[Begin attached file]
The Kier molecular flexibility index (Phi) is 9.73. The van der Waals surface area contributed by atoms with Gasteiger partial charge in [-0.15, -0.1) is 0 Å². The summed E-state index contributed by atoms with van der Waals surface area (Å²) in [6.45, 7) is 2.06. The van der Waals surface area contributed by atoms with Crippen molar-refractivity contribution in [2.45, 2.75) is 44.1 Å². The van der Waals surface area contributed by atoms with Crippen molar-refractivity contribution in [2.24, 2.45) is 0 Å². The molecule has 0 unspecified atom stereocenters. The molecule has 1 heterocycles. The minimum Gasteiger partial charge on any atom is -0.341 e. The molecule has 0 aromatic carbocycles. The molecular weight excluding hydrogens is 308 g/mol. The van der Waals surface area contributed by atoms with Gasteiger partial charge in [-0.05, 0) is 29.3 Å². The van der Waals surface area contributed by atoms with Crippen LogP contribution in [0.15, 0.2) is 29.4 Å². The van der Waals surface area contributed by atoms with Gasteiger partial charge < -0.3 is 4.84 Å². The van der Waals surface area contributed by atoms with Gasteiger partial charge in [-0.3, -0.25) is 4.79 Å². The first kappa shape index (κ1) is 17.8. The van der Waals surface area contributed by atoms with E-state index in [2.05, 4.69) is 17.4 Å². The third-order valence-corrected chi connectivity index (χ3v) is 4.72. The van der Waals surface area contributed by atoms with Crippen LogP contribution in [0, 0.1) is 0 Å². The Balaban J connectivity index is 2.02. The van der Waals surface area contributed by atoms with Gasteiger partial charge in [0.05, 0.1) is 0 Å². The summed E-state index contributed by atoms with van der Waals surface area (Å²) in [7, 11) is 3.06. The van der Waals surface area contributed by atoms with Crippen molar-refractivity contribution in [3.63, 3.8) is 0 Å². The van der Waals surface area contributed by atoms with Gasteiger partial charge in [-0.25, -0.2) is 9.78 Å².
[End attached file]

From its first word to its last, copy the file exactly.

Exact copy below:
The Kier molecular flexibility index (Phi) is 9.73. The van der Waals surface area contributed by atoms with Gasteiger partial charge in [-0.15, -0.1) is 0 Å². The summed E-state index contributed by atoms with van der Waals surface area (Å²) in [6.45, 7) is 2.06. The van der Waals surface area contributed by atoms with Crippen molar-refractivity contribution in [2.45, 2.75) is 44.1 Å². The van der Waals surface area contributed by atoms with Crippen molar-refractivity contribution in [2.24, 2.45) is 0 Å². The molecule has 0 unspecified atom stereocenters. The molecule has 1 heterocycles. The minimum Gasteiger partial charge on any atom is -0.341 e. The molecule has 0 aromatic carbocycles. The molecular weight excluding hydrogens is 308 g/mol. The van der Waals surface area contributed by atoms with Gasteiger partial charge in [-0.05, 0) is 29.3 Å². The van der Waals surface area contributed by atoms with Crippen LogP contribution in [0.15, 0.2) is 29.4 Å². The van der Waals surface area contributed by atoms with Gasteiger partial charge < -0.3 is 4.84 Å². The van der Waals surface area contributed by atoms with Gasteiger partial charge in [-0.3, -0.25) is 4.79 Å². The first kappa shape index (κ1) is 17.8. The van der Waals surface area contributed by atoms with E-state index in [2.05, 4.69) is 17.4 Å². The third-order valence-corrected chi connectivity index (χ3v) is 4.72. The van der Waals surface area contributed by atoms with Crippen LogP contribution in [0, 0.1) is 0 Å². The Balaban J connectivity index is 2.02. The van der Waals surface area contributed by atoms with Gasteiger partial charge in [0.05, 0.1) is 0 Å². The summed E-state index contributed by atoms with van der Waals surface area (Å²) in [7, 11) is 3.06. The van der Waals surface area contributed by atoms with Crippen molar-refractivity contribution in [3.63, 3.8) is 0 Å². The van der Waals surface area contributed by atoms with Gasteiger partial charge in [-0.25, -0.2) is 9.78 Å².